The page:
ABA Banking Journal - June 2010 - (Page 8)
editor’s column | by bill streeter
Better prepared than surprised
riting in his column last month about the pending regulatory reform legislation, ABA Chairman Art Johnson observed, “My son is the compliance officer for our family-owned bank. As I like to tell people, that puts him on the growth side of the business.” A sense of humor will be essential to keeping your sanity as the industry enters the post-crisis era. Despite victories during the intense legislative scrum over financial reform—due to almost nonstop efforts by ABA, state associations, and their bank members—the industry will be facing new rules, new rule-writers, and possibly new enforcers. It will take time before all the new regulations are in place, but there are several important regulatory changes that are occurring right now, and need bankers’ attention. Three are covered in this issue. First, the cover story (p. 28) sounds a sharp warning about a new push to use the regulatory tool known as “Unfair and Deceptive Acts and Practices,” or UDAP, first used by the Federal Trade Commission. Jo Ann Barefoot, a long-time contributor to the magazine, former regulator, and bank consultant does an excellent job of sketching out the challenge. And it’s a big one. More importantly, she also lists a series of steps banks can take to avoid running into the UDAP “iceberg.” Those steps alone, however, may not be enough. “UDAP isn’t about compliance,” she writes, “it’s about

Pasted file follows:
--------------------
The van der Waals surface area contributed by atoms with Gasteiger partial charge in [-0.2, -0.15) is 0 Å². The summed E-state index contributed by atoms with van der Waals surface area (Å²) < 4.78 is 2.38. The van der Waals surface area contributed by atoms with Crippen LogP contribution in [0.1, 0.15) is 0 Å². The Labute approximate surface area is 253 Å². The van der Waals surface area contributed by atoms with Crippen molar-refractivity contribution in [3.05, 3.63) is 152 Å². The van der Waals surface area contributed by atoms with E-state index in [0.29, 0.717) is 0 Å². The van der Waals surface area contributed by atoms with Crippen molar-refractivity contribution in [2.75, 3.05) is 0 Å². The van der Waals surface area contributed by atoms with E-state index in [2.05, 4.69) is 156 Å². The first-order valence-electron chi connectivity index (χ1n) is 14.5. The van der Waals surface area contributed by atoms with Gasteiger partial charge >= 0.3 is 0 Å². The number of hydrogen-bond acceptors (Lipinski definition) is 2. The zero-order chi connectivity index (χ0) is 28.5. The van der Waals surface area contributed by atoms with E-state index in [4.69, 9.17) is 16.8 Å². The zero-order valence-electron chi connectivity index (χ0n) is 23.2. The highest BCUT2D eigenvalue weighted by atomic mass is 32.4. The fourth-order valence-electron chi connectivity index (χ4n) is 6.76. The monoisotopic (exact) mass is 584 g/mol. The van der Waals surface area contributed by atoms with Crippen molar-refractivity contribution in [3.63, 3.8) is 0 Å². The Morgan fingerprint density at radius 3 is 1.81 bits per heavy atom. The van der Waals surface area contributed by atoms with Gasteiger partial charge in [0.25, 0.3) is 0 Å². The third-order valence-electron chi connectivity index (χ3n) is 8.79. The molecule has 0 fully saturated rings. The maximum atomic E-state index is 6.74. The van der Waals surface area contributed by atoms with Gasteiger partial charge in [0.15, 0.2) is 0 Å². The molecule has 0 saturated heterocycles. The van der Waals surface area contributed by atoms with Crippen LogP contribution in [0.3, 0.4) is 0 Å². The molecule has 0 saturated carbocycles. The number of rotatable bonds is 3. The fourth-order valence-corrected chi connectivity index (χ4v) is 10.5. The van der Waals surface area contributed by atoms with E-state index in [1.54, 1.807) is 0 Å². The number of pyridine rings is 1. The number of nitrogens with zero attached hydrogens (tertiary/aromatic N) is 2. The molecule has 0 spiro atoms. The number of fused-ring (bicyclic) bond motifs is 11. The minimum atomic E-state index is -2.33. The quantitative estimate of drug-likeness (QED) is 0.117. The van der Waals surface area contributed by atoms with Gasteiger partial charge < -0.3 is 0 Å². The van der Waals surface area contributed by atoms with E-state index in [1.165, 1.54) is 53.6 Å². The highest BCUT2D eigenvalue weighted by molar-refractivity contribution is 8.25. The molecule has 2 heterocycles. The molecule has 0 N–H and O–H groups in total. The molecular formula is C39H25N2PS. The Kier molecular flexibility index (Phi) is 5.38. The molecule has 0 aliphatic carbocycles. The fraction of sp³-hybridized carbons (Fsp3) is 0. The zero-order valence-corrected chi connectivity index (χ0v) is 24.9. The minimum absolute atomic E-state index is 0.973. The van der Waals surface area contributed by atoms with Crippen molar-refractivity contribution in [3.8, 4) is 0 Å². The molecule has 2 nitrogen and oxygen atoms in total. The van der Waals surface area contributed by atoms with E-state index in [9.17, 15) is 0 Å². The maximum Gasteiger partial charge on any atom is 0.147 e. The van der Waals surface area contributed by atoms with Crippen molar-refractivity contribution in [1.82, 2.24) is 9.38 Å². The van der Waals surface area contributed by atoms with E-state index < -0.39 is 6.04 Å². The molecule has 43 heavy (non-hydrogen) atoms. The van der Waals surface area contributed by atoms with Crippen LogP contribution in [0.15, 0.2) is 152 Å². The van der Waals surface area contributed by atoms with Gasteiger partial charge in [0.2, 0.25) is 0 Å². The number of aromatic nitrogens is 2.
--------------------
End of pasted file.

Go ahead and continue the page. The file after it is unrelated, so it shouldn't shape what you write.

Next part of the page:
While reform legislation rumbled its way through Congress, three important regulatory shifts quietly occurred firstname.lastname@example.org
risk. More deeply, it’s about ethics. It’s about culture.” Barefoot believes that relatively few banks have truly made the transition from a technical focus on “compliance,” to a proactive process “that anticipates, weighs, and handles risks.” A second regulatory challenge is covered this month in Tech Topics (p. 22), where bank technology consultant Dan Fisher writes that regulators are beginning to shift some of their focus and manpower from credit and liquidity to technology issues. This also is part of the broad regulatory shift to a focus on risk management. Fisher says bankers he’s worked with have already experienced much tougher IT exams, which put much more emphasis than previously on senior management and board oversight. Finally, in this month’s Compliance Clinic (p. 39), contributing editors Lucy Griffin and Nancy Castiglione examine the implications of the Fair Lending settlement between Wells Fargo and the NAACP. Here too, the emphasis of the article is on what you can do, or watch out for, going forward. And “going forward” is what is important. Banking may be entering a new era of tougher regulation—some of it overkill. The industry will not only survive it, but the adaptable among its ranks will thrive, figuring out how to benefit from some of the changes. These three articles are a part of that figuring-out process. More to come. n
8 | ABA BANKING JOURNAL | june 2010
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